Chapter 17 - Know my car, know me

Cars I have loved or loved in

Left column: 1936 Cadillac Limousine, MG-TD, 1956 and a 1978 Jeep J10.
Right column: 1949 Ford, 1956 Corvette, 1963 Oldsmobile, my present 2006 Land Rover LR3.

"But the thing about bad guys is that they have the biggest bosomed blonds, they have great clothes and great cars, and get great death scenes." - Eric Roberts

The Rig Veda, Book 10,
Hyman CLVI, Indra.
For life I set thee free by this oblation from the unknown decline & from Consumption;
Or, if the grasping demon have possessed him, free him from her..

I've never owned a dull car. It started at age 16 when at the legal age to drive in the late 1940s I had a low budget but a high taste and decided to start with a limousine.

Luckily for me the local Woodbury CT funeral parlor had just bought a new limo and offered their twelve-year old one for a very small price.

It was a mint Cadillac with about 20,000 miles on the odometer and an enormous rear seating area with two jump seats facing the very substantial and cushioned back seat.

No teenager suffering from a surfeit of testosterone could have found a better launching pad for his over active hormones.

While my peers drove old, beat-up wrecks, I squired young women around in elegant style with the expected results.

That 1936 Cadillac Limo got about ten miles to the gallon, but we weren't going any further than the nearest trysting spot.

On to the Naugatuck Daily News and my first newspaper job

Two years later, even before I got my first newspaper job, I traded up to a 1949 Ford convertible, bright red with white leather interior.

I had the MG-TD I drove in 1955 repainted and added a small windscreen to the driver's side.

I had it about a month when my first wife's young brother jumped on the hood with sandy shoes and survived to tell the story.

In that sweet little convertible we used to go double-dating at the drive-in movies with the Sports Editor of the Naugatuck Daily News, Don Anderson, who was going out at that time with the Woman's Page Editor named Justine who ended up living a couple miles from me on Pleasant Bay years later.

Don and I each brought along a six-pack of beer, and Don finished his before the previews were over.

I discovered that when I felt a warm,wet sensation on the back of my neck as he projectile vomited his six-pack at my back.

Poor Justine. I never tire of telling the tale in front of her conservative Republican friends.

My next car was an MG-TD, the second in the MG series. The windscreen on this model could be rotated foreward on the bonnet, and I had a smaller driver-side only windscreen attached for solo racing.

At age 25 I inherited my father's estate which he had wisely kept away from me since he died when I was 21.

Dad should have held it in abeyance longer because it took me very little time to go through the entire amount.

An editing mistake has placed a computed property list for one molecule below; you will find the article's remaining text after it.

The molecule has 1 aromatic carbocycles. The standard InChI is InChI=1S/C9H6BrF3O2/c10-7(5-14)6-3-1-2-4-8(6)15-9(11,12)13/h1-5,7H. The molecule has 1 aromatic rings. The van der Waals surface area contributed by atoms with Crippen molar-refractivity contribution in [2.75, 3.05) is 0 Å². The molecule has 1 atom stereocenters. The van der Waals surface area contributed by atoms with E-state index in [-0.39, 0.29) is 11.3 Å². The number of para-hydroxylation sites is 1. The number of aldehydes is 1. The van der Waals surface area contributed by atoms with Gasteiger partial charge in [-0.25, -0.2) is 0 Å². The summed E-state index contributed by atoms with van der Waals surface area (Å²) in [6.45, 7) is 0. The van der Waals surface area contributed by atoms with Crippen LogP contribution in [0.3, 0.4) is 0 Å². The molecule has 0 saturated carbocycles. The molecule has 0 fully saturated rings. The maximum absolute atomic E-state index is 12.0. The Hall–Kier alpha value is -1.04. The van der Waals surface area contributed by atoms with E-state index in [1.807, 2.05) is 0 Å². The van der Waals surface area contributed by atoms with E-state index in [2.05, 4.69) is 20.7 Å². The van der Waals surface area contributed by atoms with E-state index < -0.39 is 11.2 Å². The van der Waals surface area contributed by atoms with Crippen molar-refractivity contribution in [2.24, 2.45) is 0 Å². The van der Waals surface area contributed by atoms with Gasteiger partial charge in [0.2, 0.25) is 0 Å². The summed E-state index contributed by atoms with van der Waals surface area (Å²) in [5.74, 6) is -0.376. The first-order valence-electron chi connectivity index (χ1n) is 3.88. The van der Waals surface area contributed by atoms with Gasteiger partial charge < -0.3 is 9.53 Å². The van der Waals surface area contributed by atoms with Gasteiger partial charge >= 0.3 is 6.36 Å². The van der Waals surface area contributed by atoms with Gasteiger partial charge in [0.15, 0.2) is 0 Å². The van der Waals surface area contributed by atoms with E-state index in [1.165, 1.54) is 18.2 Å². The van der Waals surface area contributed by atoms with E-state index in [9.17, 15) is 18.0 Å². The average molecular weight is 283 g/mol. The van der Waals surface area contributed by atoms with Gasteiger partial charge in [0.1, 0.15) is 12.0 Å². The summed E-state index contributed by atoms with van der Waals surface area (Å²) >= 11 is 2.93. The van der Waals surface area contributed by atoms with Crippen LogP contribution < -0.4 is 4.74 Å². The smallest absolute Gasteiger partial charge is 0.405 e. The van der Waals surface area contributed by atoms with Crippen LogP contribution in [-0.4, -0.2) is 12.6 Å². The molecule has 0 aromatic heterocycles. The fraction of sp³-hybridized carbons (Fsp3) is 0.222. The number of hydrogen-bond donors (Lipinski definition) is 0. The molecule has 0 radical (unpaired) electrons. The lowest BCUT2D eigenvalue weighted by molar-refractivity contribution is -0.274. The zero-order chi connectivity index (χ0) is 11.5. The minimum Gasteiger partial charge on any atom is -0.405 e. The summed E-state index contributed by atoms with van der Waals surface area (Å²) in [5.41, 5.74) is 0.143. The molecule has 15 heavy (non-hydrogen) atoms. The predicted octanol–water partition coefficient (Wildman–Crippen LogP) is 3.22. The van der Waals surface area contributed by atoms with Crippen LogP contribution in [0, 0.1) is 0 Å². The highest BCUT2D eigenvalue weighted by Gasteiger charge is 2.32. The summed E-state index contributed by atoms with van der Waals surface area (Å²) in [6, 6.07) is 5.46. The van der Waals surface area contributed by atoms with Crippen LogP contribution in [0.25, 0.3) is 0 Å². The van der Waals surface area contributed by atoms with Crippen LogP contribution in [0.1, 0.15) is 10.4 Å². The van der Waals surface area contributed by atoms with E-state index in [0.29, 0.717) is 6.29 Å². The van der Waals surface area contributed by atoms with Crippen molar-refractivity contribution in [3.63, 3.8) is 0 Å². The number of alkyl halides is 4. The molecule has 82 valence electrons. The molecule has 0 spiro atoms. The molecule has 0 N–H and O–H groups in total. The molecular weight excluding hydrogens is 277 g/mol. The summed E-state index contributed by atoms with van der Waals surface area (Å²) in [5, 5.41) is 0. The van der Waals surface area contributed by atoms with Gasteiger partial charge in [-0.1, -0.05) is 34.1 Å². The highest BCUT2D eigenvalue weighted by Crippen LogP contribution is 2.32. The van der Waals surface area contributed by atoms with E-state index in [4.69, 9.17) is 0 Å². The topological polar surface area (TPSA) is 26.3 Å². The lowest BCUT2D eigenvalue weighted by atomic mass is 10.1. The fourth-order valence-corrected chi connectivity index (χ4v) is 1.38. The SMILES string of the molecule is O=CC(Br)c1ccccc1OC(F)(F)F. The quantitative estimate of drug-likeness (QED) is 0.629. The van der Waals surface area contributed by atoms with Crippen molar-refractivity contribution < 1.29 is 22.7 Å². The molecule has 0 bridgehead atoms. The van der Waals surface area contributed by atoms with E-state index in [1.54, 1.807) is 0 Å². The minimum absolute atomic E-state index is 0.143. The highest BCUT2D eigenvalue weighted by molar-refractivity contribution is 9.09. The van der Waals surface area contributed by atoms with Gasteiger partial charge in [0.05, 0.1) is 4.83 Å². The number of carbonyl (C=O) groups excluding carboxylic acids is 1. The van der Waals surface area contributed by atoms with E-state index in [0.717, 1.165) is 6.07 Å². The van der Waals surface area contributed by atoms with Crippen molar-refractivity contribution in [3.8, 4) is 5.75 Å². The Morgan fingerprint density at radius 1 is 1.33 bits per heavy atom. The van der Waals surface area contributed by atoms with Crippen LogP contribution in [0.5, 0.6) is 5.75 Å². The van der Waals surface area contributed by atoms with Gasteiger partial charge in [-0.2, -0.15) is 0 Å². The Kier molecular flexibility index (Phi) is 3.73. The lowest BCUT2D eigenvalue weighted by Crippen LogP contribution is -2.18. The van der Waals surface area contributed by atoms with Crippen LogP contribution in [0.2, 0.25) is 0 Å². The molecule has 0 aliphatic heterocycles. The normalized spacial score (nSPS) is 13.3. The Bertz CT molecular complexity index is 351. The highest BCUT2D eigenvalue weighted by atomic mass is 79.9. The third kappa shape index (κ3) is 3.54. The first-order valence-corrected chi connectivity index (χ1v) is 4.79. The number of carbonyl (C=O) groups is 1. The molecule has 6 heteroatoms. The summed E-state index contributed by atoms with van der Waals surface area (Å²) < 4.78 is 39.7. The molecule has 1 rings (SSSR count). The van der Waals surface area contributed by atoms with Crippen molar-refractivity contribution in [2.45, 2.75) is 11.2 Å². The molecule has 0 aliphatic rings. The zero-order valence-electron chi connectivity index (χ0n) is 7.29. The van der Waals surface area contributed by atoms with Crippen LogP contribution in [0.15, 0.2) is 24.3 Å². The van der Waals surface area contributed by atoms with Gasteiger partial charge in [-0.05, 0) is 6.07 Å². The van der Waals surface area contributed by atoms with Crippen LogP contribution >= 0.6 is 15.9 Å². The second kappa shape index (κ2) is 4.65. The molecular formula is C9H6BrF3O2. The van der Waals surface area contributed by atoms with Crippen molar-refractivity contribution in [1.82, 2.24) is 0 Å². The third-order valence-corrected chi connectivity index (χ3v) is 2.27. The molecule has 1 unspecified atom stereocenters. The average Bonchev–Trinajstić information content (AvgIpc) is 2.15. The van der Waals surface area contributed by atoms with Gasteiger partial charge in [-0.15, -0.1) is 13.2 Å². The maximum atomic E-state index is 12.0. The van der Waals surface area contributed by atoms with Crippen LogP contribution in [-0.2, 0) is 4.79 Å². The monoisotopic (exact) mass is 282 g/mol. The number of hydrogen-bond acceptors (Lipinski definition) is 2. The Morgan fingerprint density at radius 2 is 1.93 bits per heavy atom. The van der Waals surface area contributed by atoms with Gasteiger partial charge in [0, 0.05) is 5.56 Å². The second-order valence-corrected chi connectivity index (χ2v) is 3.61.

On the day I got access to my inheritance I walked a block from the Greenwich Time newspaper office where I was working to the Chevrolet dealer who had a bright red 1956 Corvette in the showroom window.

I paid cash and drove it out.

I was getting divorced at the time and sped off to work for various newspapers (Chapter 7) all over the east coast, and that Chevy was dead at the side of an Aroostook County Maine road 18 months later.

It was worn out.

Who needs four wheels anyway?

We used our little Vespa to drive to Point Judith RI weekends (with a couple more Beatniks in the back) to work on a 40-foot boat we were re-building to sail around the world. Luckily a hurricane destroyed it before we left.  We drove it the way the video shows.

The next few years were spent in Greenwich Village where a car was not needed, although Patricia and I did buy a tiny Vespa car to get out of town once in a while.

The little thing was so light we could pick it up and slide it into tight parking places sideways.

It too died after a year of auto abuse. The video on the right shows why. There is another photo of the little devil below.

When Pat and I got to the Thompsonville Press in 1964, we bought an almost new, white Oldsmobile 88 convertible which was a real beauty, but huge.

When we moved to Cape Cod in 1965 we discovered it was literally too big for the Lower Cape roads, and drove a VW Beetle and a Toyota Corolla until I bought my first Land Rover.

Pat drove the cutest little Morris Woody you ever saw, also shown below.

During the O.P.E.C. oil embargo of the 1970s I switched to a red Jeep J10 pick-up with an extended back.

We spent weekends driving down old dirt roads and power lines gathering deadwood to feed our wood-burning stove.

Later, when I worked at MPG Communications in Plymouth, I switched to a Mercedes 500 SEL for the 45 mile commute.

In 1988  I started Best Read Guide and went back to Land Rovers, first a red Range Rover, then a white Discovery and today the LR3 shown above.

Below are a few I've mentioned in previous chapters: top row, 1940 Ford Woody, 1970 Land Rover a and a 1960 Vespa. Bottom row, 1958 Morris Woody and a 1984 Mercedes Benz 500 SEL. welcomes thoughtful comments and the varied opinions of our readers. We are in no way obligated to post or allow comments that our moderators deem inappropriate. We reserve the right to delete comments we perceive as profane, vulgar, threatening, offensive, racially-biased, homophobic, slanderous, hateful or just plain rude. Commenters may not attack or insult other commenters, readers or writers. Commenters who persist in posting inappropriate comments will be banned from commenting on